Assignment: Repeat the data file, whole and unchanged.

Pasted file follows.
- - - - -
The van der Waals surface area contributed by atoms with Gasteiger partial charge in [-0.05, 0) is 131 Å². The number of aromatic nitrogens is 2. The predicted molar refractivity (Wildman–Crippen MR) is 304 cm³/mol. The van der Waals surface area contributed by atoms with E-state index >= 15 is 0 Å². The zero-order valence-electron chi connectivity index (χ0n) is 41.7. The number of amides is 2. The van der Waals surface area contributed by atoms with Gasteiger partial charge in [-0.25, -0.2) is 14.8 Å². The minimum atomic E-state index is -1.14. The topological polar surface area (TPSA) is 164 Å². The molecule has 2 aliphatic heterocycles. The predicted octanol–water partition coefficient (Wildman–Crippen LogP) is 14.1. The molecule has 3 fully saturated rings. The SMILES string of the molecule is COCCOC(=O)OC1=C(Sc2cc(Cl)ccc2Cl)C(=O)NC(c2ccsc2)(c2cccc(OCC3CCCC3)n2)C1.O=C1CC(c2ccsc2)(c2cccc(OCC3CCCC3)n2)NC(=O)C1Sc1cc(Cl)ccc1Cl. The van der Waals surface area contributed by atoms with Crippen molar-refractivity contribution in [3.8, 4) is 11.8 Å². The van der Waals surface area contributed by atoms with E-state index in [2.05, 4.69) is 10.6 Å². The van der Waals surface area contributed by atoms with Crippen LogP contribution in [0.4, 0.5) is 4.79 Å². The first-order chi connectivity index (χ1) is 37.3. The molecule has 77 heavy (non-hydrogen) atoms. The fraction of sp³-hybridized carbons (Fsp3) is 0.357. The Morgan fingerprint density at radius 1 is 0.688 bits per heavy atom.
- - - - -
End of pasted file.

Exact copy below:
The van der Waals surface area contributed by atoms with Gasteiger partial charge in [-0.05, 0) is 131 Å². The number of aromatic nitrogens is 2. The predicted molar refractivity (Wildman–Crippen MR) is 304 cm³/mol. The van der Waals surface area contributed by atoms with E-state index >= 15 is 0 Å². The zero-order valence-electron chi connectivity index (χ0n) is 41.7. The number of amides is 2. The van der Waals surface area contributed by atoms with Gasteiger partial charge in [-0.25, -0.2) is 14.8 Å². The minimum atomic E-state index is -1.14. The topological polar surface area (TPSA) is 164 Å². The molecule has 2 aliphatic heterocycles. The predicted octanol–water partition coefficient (Wildman–Crippen LogP) is 14.1. The molecule has 3 fully saturated rings. The SMILES string of the molecule is COCCOC(=O)OC1=C(Sc2cc(Cl)ccc2Cl)C(=O)NC(c2ccsc2)(c2cccc(OCC3CCCC3)n2)C1.O=C1CC(c2ccsc2)(c2cccc(OCC3CCCC3)n2)NC(=O)C1Sc1cc(Cl)ccc1Cl. The van der Waals surface area contributed by atoms with Crippen molar-refractivity contribution in [3.8, 4) is 11.8 Å². The van der Waals surface area contributed by atoms with E-state index in [2.05, 4.69) is 10.6 Å². The van der Waals surface area contributed by atoms with Crippen LogP contribution in [0.4, 0.5) is 4.79 Å². The first-order chi connectivity index (χ1) is 37.3. The molecule has 77 heavy (non-hydrogen) atoms. The fraction of sp³-hybridized carbons (Fsp3) is 0.357. The Morgan fingerprint density at radius 1 is 0.688 bits per heavy atom.